If right I guess must keep a stew
The lecherous rascal there will find
A place just suited to his mind
May whore and pimp and drink and swear
Nor more the garb of Christian wear
And free Nassau from such a pest
A dunce a food an ass at best.
If you haven’t figured it out by now I don’t share all of Madison’s verses with students. This site here provides another Madison poem. Ketcham states in his book that the verses demonstrate abundantly what Madison never doubted: he was no poet. Students like to hear about the paper wars as I begin to explain to them how my own “Paper War Rules” work.
Part of instituting “Paper War Rules” in my classroom involve me placing the words “Paper War” on the board in different colors for each class I teach. As students challenge me or violate the stay seated policy I erase a small portion of the letters. A great day in class means I replace a small part that might have been deleted previously. At the end of class we collect the paper that needs to be thrown away in large lawn and leaf bags----only paper----no half eaten sandwiches, pencil shavings, or the assortment of strange items that end up in my trash can at the end of the day.
I’ve never had a class operating under “Paper War Rules” not get to have their paper war though there have been some close calls. Some of the more challenging students learn very quickly they will receive the wrath of their classmates if they continue to challenge me. Excitement mounts as we near the end of the term because I never announce when I will declare a paper war. Sometimes I stand at the front of the room smiling slyly as I wait for things to settle down. Under their breath someone whispers, “This is it….paper war!” Then I do an about face and say, “Ok, yesterday we discussed Jackson’s victory at New Orleans using citizen volunteers. Let’s move on by writing accounts of what Jackson might have said to get citizens to defend New Orleans.” Disappointment mixes with stoney resolve as students realize “Paper War Rules” are still in effect for one more day at least.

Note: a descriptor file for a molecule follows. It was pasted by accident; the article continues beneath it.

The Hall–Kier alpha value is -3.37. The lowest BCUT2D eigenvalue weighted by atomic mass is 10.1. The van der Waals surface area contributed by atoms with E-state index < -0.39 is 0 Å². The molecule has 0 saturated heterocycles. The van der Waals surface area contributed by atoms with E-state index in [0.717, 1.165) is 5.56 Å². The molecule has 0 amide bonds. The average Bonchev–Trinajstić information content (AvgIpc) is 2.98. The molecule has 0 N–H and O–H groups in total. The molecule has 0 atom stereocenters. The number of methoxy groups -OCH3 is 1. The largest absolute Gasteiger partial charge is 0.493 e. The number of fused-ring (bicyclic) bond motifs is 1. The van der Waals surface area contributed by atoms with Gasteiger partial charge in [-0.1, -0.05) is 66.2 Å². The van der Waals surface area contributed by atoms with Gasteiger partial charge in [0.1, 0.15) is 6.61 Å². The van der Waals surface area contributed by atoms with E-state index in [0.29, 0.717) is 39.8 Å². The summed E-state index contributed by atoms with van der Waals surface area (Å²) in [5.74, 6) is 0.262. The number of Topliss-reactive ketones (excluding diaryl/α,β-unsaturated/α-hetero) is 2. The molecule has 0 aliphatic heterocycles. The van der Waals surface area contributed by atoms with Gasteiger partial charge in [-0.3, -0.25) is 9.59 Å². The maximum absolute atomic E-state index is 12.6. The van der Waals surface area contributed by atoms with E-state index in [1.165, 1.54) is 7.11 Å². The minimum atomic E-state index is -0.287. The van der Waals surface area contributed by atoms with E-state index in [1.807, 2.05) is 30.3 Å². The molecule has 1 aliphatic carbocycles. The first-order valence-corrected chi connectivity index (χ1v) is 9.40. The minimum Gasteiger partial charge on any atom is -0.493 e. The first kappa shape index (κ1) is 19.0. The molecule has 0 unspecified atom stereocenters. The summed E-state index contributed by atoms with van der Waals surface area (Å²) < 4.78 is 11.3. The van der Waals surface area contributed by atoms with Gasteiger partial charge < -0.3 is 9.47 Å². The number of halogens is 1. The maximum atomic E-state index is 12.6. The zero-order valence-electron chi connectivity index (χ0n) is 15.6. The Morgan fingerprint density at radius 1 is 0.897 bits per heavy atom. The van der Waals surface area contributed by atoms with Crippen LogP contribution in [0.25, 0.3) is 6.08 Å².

Finally, the day really does arrive and with fifteen minutes left in the class period I begin to walk to the back of the room to avoid getting run over announcing along the way in a loud teacher voice, “1 , 2, 3, 4…..I DECLARE A PAPER WAR!”
For exactly one second and a half there is no movement. There is no sound. Then the room magically transforms into a battle zone replete with a no-mans land. Tables are pushed away and a few are turned up on their sides to form trenches and fox holes for students to take refuge in. The bags and bags of collected paper balls are requisitioned to the two teams.
I walk to the front of the room and raise my hand. The attack is on as I exclaim, “Engage your enemy!” The room erupts into a verbal flurry of paper wads. There’s also a verbal volley as students must say social studies vocabulary words as they launch their paper balls across the room. No, it’s not the satiracal prose of Madison and his college buddies, but it makes them think while they have fun. It also slows down the throwing a bit so the fun is stretched out longer. It’s quite a scene as the air fills with paper zingers, giggles, squeals, and a mish-mash of vocabulary. George Washington, origin story, compromise, Renaissance, Line of Demarcation, Treaty of Paris, de Gama, compass rose, Samuel Adams, allegiance, barter, and Phyllis Wheatley are just some of the words kids shout at each other.
After the paper balls are all thrown and I have told at least three young men to NOT place the plastic lawn and leaf bags on their heads we clean up and refill the bags for the next group that might get to have a paper war. Every class has their war on a different day so they can’t pass along the good news to another group.
Students leave the room thanking me for the fun and I say, “You earned it and don’t thank me. Thank James Madison!